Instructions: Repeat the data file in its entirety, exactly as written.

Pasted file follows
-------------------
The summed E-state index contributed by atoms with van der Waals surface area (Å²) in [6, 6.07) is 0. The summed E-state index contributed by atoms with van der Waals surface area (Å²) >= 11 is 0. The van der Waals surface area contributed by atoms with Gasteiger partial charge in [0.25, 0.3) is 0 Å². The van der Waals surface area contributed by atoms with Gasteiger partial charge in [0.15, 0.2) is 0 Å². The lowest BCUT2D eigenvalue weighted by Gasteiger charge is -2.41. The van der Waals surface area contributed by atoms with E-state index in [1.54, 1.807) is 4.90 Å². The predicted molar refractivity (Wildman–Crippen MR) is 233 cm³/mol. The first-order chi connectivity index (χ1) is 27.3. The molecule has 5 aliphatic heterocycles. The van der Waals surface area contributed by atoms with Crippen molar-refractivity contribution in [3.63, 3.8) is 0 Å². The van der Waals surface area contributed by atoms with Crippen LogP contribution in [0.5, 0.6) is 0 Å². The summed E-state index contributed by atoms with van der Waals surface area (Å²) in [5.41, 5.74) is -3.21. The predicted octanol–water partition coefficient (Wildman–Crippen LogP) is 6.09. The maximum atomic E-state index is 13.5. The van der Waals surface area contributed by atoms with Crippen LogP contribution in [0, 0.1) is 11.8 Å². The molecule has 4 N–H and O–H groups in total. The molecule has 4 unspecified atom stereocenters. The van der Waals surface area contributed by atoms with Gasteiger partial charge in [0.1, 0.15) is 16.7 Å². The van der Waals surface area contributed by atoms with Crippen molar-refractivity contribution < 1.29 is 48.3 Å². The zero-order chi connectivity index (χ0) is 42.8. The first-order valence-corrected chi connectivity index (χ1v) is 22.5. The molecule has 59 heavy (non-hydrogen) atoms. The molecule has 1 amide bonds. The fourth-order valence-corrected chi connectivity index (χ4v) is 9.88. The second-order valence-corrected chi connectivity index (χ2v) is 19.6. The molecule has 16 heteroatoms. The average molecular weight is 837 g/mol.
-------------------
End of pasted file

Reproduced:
The summed E-state index contributed by atoms with van der Waals surface area (Å²) in [6, 6.07) is 0. The summed E-state index contributed by atoms with van der Waals surface area (Å²) >= 11 is 0. The van der Waals surface area contributed by atoms with Gasteiger partial charge in [0.25, 0.3) is 0 Å². The van der Waals surface area contributed by atoms with Gasteiger partial charge in [0.15, 0.2) is 0 Å². The lowest BCUT2D eigenvalue weighted by Gasteiger charge is -2.41. The van der Waals surface area contributed by atoms with E-state index in [1.54, 1.807) is 4.90 Å². The predicted molar refractivity (Wildman–Crippen MR) is 233 cm³/mol. The first-order chi connectivity index (χ1) is 27.3. The molecule has 5 aliphatic heterocycles. The van der Waals surface area contributed by atoms with Crippen molar-refractivity contribution in [3.63, 3.8) is 0 Å². The van der Waals surface area contributed by atoms with Crippen LogP contribution in [0.5, 0.6) is 0 Å². The summed E-state index contributed by atoms with van der Waals surface area (Å²) in [5.41, 5.74) is -3.21. The predicted octanol–water partition coefficient (Wildman–Crippen LogP) is 6.09. The maximum atomic E-state index is 13.5. The van der Waals surface area contributed by atoms with Crippen LogP contribution in [0, 0.1) is 11.8 Å². The molecule has 4 N–H and O–H groups in total. The molecule has 4 unspecified atom stereocenters. The van der Waals surface area contributed by atoms with Gasteiger partial charge in [0.1, 0.15) is 16.7 Å². The van der Waals surface area contributed by atoms with Crippen molar-refractivity contribution < 1.29 is 48.3 Å². The zero-order chi connectivity index (χ0) is 42.8. The first-order valence-corrected chi connectivity index (χ1v) is 22.5. The molecule has 59 heavy (non-hydrogen) atoms. The molecule has 1 amide bonds. The fourth-order valence-corrected chi connectivity index (χ4v) is 9.88. The second-order valence-corrected chi connectivity index (χ2v) is 19.6. The molecule has 16 heteroatoms. The average molecular weight is 837 g/mol.